Fourth, not everyone agrees with you that investigating the $3 million paid to Hunter Biden by a corrupt Ukraine oligarch for access to the Obama administration in which Joe Biden had the Ukraine portfolio is off limits. To a lot of people that sounds like exactly the kind of thing that ought to be investigated and exposed.

    • And that question of “favor to us” was to investigate the gas and energy company. president Zelensky had already assured Donald Trump that he has used what he learned from Donald’s campaign to be elected in 2016, to campaign and win election in Ukraine. And he was following Donald’s actions, to do same in Ukraine. Also Sen. Joe Biden was the supporting Senator, who advised President Barack Obama’s offer of treaty in 1998, which was signed in 1999, approved by USA Congress (Senate). Government of Ukraine received signed copies later, and approved.
      —–Then the resulting government in Ukraine, became corrupted , being over-run by business and government officials from many countries, all getting part of the action, taking funds from Ukraine. Including USA lobbyists, business, and others taking advantage of that country, which was free of Russian control, and trying hard to avoid being taken back by Putin (Russia0.
      ——-I don’t believe the Democrat House went soft They had no case, and they ran out of witnesses they could coach, to say stud, the way Schiff want it said, or that Nadler wanted. Both are little men in body type, and mind, not known for much before, and this was way for them to get into History of USA, in a negative endeavor. As long as their names are spelled correctly, they know they will be mentioned every time USA has impeachment case, for what ever office. We remember that type, rather then the good guys, don’t you know?
      BY THE WAY: THAT TREATY CALLED FOR BOTH USA AND UKRAINE, TO DO EXACTLY WHAT WAS DONE. WHAT DOES OUR CONGRESS (HOUSE AND SENATE) THINK THAT FOREIGN AID IS FOR????????? THAT IS QUIT PRO QUO WHEN TREATY IS SIGNED AND ACCEPTED. *Or in business, Offer made, Offer accepted”.. I understand that, and I am not a lawyer or politicization. Where are the political staff to keep boss straight and informed?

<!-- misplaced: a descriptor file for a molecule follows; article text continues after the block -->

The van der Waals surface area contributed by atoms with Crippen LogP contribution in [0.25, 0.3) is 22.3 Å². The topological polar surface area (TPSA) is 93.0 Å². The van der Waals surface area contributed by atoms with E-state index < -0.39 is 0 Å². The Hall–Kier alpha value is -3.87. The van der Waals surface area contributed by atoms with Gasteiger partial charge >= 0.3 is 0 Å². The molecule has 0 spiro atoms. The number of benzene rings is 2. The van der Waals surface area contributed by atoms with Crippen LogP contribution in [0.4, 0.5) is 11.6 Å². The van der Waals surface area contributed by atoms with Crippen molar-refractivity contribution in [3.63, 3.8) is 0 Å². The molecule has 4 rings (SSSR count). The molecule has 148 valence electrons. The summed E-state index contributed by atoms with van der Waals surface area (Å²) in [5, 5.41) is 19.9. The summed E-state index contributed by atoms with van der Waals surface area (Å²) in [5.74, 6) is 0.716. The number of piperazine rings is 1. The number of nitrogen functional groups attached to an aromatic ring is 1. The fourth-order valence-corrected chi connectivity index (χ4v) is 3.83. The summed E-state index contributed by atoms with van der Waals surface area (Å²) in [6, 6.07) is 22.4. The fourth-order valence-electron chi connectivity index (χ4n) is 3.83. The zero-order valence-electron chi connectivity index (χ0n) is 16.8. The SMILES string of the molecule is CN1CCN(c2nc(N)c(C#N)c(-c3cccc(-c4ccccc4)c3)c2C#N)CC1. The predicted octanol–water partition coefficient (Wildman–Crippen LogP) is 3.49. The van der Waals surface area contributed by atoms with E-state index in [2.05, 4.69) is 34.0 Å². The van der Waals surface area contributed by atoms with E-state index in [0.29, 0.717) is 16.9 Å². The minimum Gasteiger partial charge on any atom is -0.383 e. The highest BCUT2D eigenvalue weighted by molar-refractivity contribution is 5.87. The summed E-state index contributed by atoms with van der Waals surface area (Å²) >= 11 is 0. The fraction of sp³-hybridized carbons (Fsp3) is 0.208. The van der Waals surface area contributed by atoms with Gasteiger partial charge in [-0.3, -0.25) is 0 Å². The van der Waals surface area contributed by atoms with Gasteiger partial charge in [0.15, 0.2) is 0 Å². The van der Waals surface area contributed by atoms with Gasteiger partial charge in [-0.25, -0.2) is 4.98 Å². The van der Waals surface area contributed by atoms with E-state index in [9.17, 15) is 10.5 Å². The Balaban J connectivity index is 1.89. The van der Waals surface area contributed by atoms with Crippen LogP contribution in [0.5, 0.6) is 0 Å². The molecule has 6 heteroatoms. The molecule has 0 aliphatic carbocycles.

3. Whatever the reasoning, I’m pretty confident options were carefully considered by Pelosi, House Committee Chairs, and their staffs. Near immediate Congressional reaction and slightly longer term public reaction (now and up to the 2020 election) may well have entered into the calculus. I think the longer term “verdict of history” and the impact on a sense of the Constitution and its principles may also have had a role.

    Whatever the rationale — Trump will likely be the 20th impeachment in all the years of our national history. the 7th of my lifetime. An inevitable line for his obituary. A starting point for learning about his term in office — unless some greater calamity emerges in the remaining 320-odd days until the eleciton.

  4. Why aren’t there more charges…yet?

    Obstruction.

    As in many cases involving obstruction, additional charges are extremely likely to follow once said obstruction is forced to cease.

    Now the investigators get to go down the list and impeach Barr, Pompeo, Mulvaney, etc…and subpoena Kelly, McMaster, Bolton, Rex and all the other folks dying to throw Comrade Chump under the bus.

    This is just the start. Wait until all those subpoenaed documents start landing.

    Reality is trending. Finally.

    Moscow Mitch (while suffocating all legislative progress) has to pull some real strategery from his southern orifice to justify not indicting on obstruction, let alone the behavior already known and yet to come out (again….due to obstruction).

    Therefore he and the rest of the Republicans in the Senate still have to decide how Complicit they’re going to appear in the history books.

    It’s been extremely entertaining listening to our local right wing radio Pravda spout Putinesque propaganda in an effort to try to spin treason as patriotism (you know who you are Chuck and Julie, Dan C). If that’s a hint of what’s going to be required of Conservatives in a Senate trial, my prediction remains that Baby Huey gets the midnight chat so the Party can try to stop the hemorrhaging.

    Ain’t going to go over well in Fox Fantasyland.